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Remote/Pair-Programming in-the-cloud


On Sat, Aug 3, 2019 at 6:34 AM Terry Reedy <tjreedy at udel.edu> wrote:
>
> On 8/2/2019 5:10 AM, DL Neil wrote:
> > Please recommend a Python-friendly, bandwidth-respectful, (but
> > effective) system for pair-programming; where the 'pair' are
> > geographically separate.
>
> 'geographically separate' could range from in the same room to a
> continent away, as long as two people have separate keyboards and screens.

Though there may be differences between LAN-optimized tools and
internet-optimized ones.

> > [I don't mind putting a bit of money into a good service, but $free for
> > preference and F/LOSS for principle]
>
> <List of apparently unsatisfactory alternatives snipped.>
>
> IDLE is Python-friendly, free, and FOSS.  I wonder how hard it would be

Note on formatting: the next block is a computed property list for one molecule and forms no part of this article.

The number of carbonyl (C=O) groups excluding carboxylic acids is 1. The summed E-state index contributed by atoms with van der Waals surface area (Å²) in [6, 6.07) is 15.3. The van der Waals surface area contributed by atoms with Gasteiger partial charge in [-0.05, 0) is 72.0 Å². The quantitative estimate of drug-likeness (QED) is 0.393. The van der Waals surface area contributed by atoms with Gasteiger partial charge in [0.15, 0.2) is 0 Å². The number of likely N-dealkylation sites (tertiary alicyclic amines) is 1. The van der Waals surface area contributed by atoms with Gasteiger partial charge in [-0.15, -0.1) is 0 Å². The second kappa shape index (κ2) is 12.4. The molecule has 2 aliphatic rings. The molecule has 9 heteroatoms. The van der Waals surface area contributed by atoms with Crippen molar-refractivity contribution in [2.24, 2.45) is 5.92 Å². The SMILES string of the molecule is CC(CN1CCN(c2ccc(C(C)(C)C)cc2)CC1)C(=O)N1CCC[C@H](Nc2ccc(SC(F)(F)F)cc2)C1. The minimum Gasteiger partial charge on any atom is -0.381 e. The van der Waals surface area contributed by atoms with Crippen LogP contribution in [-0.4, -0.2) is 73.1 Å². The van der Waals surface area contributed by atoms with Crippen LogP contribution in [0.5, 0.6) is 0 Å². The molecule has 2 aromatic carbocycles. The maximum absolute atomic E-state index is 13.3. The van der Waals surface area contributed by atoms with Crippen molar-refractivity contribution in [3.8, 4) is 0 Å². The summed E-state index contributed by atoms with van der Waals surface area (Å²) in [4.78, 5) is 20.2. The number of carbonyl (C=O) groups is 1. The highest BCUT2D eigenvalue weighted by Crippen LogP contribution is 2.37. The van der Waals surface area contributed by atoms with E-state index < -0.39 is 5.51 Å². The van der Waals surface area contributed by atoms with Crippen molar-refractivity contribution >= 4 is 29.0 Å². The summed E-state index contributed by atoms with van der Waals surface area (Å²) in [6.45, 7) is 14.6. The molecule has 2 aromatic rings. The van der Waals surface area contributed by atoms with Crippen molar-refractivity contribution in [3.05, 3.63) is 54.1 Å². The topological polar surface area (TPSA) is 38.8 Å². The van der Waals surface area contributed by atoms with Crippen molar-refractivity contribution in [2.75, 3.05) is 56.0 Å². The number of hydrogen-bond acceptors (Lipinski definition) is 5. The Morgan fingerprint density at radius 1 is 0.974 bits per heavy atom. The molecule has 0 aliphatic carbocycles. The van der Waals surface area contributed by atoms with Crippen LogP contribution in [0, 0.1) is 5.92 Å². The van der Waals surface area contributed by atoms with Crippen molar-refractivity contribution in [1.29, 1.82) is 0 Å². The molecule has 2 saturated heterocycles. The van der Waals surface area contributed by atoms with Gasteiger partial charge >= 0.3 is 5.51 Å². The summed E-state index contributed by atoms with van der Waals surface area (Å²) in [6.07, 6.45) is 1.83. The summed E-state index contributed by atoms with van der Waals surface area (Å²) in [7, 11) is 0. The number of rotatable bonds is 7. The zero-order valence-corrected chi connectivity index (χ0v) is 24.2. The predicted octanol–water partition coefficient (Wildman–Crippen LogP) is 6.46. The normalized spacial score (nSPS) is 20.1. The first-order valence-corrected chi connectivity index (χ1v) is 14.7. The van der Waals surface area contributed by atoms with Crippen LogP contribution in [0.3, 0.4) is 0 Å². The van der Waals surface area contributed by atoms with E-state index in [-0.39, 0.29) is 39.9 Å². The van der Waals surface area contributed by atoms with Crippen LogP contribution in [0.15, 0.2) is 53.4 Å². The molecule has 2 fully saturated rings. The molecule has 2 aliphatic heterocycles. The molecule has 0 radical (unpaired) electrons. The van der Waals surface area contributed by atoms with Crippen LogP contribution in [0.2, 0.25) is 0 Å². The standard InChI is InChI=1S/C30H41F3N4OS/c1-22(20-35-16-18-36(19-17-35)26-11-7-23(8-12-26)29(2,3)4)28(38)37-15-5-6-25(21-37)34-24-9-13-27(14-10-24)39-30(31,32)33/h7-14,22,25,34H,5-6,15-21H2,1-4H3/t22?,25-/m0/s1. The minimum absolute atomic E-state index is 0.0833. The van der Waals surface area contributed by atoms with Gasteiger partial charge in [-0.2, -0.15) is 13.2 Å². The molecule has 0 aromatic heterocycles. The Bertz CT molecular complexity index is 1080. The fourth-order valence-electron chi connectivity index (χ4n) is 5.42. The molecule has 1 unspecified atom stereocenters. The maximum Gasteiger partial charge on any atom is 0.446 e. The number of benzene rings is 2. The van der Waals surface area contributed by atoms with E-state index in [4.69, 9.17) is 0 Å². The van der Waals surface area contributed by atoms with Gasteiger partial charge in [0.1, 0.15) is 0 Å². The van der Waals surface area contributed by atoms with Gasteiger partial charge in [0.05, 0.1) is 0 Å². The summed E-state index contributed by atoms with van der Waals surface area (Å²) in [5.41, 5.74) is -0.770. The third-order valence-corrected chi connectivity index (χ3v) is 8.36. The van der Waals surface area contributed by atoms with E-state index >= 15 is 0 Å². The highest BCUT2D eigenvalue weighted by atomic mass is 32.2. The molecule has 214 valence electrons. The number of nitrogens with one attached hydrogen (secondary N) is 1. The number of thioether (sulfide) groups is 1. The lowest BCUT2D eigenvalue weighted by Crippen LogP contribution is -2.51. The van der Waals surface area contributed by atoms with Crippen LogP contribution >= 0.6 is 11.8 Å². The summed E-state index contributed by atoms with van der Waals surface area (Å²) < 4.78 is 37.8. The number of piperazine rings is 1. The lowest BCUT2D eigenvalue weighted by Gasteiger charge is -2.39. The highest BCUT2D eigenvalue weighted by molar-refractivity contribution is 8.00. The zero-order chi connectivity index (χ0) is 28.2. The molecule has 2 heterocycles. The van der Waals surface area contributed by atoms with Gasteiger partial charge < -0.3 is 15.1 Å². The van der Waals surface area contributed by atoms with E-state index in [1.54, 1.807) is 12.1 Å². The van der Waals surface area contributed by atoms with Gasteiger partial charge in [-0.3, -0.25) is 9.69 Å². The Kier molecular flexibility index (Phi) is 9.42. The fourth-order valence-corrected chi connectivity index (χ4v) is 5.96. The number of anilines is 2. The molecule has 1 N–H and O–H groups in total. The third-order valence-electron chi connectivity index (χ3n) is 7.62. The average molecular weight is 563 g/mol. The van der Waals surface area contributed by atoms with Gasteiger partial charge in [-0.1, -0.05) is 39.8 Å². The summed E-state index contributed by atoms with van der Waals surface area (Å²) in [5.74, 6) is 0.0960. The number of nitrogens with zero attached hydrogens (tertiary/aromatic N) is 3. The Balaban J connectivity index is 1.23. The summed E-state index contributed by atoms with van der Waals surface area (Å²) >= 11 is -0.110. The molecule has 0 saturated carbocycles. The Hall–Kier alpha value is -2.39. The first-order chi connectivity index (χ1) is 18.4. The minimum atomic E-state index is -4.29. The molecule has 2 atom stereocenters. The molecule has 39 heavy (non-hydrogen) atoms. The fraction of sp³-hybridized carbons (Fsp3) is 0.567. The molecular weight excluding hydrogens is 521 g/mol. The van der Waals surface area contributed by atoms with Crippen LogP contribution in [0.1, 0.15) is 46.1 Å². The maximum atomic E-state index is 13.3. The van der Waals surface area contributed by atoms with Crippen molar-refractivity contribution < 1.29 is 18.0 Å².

> to pair programming connectivity as an extension.  A couple of questions:
>
> 1. Do the systems you have considered operate as an editor + satellite
> terminal or as synchronized peer editors.
>
> 2. Do two systems connect directly peer-to-peer or through a server?
>

Not the OP, but weighing in from personal experience: I've often pair
programmed using just a video call service (with screen share). The
biggest downside is that it has to share the full image of the screen,
which means it has to aggressively compress the video in order to
handle home-grade internet connections. (OTOH, that does mean that
it's IDE-independent, and can showcase literally anything.) If IDLE
were to grow a peer-to-peer pair programming feature, I could imagine
it being a text-only connection with a single master and any number of
slaves, where the slaves are showing a replica of the master's screen.
IMO the slaves should not need any way to directly manipulate
anything, though it may be of value to be able to highlight a block of
text and have the master see that highlight (independently of the
master's own text selection). Having everyone able to edit
simultaneously creates technological problems, and then a social
problem (when you start trampling over each other's code by mistake),
and the solution to the social problem usually amounts to a semaphore
system "okay, you go ahead and take over"; baking that semaphore into
the technology (by having only a single master) would keep things way
simpler.

ChrisA